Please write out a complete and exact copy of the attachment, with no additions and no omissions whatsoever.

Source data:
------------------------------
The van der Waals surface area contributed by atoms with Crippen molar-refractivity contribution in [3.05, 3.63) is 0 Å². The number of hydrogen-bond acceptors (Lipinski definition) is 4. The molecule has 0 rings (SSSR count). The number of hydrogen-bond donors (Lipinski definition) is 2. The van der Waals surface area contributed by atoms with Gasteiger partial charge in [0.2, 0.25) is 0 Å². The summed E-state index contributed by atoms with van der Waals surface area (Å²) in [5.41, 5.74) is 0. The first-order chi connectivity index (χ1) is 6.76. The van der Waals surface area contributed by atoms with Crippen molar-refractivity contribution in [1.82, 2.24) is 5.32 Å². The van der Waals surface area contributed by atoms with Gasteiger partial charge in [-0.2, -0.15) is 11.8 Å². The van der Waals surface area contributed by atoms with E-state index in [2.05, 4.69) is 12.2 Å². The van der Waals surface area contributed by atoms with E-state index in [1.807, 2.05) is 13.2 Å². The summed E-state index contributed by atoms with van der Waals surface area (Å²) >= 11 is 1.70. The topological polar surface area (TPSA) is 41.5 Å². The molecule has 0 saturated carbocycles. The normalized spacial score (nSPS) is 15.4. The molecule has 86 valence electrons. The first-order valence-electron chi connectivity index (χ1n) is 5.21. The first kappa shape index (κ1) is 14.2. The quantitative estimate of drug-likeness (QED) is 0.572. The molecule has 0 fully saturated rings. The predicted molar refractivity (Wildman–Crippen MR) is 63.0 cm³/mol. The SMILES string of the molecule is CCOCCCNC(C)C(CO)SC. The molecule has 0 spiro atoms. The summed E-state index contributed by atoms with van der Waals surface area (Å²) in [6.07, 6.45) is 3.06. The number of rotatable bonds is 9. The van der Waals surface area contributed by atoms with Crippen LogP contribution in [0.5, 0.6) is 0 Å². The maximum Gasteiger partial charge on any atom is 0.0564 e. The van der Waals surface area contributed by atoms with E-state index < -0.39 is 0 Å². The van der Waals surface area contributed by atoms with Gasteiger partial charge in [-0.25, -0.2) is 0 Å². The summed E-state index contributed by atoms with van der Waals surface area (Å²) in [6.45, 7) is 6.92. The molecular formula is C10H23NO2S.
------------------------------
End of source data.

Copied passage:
The van der Waals surface area contributed by atoms with Crippen molar-refractivity contribution in [3.05, 3.63) is 0 Å². The number of hydrogen-bond acceptors (Lipinski definition) is 4. The molecule has 0 rings (SSSR count). The number of hydrogen-bond donors (Lipinski definition) is 2. The van der Waals surface area contributed by atoms with Gasteiger partial charge in [0.2, 0.25) is 0 Å². The summed E-state index contributed by atoms with van der Waals surface area (Å²) in [5.41, 5.74) is 0. The first-order chi connectivity index (χ1) is 6.76. The van der Waals surface area contributed by atoms with Crippen molar-refractivity contribution in [1.82, 2.24) is 5.32 Å². The van der Waals surface area contributed by atoms with Gasteiger partial charge in [-0.2, -0.15) is 11.8 Å². The van der Waals surface area contributed by atoms with E-state index in [2.05, 4.69) is 12.2 Å². The van der Waals surface area contributed by atoms with E-state index in [1.807, 2.05) is 13.2 Å². The summed E-state index contributed by atoms with van der Waals surface area (Å²) >= 11 is 1.70. The topological polar surface area (TPSA) is 41.5 Å². The molecule has 0 saturated carbocycles. The normalized spacial score (nSPS) is 15.4. The molecule has 86 valence electrons. The first-order valence-electron chi connectivity index (χ1n) is 5.21. The first kappa shape index (κ1) is 14.2. The quantitative estimate of drug-likeness (QED) is 0.572. The molecule has 0 fully saturated rings. The predicted molar refractivity (Wildman–Crippen MR) is 63.0 cm³/mol. The SMILES string of the molecule is CCOCCCNC(C)C(CO)SC. The molecule has 0 spiro atoms. The summed E-state index contributed by atoms with van der Waals surface area (Å²) in [6.07, 6.45) is 3.06. The number of rotatable bonds is 9. The van der Waals surface area contributed by atoms with Crippen LogP contribution in [0.5, 0.6) is 0 Å². The maximum Gasteiger partial charge on any atom is 0.0564 e. The van der Waals surface area contributed by atoms with E-state index < -0.39 is 0 Å². The van der Waals surface area contributed by atoms with Gasteiger partial charge in [-0.25, -0.2) is 0 Å². The summed E-state index contributed by atoms with van der Waals surface area (Å²) in [6.45, 7) is 6.92. The molecular formula is C10H23NO2S.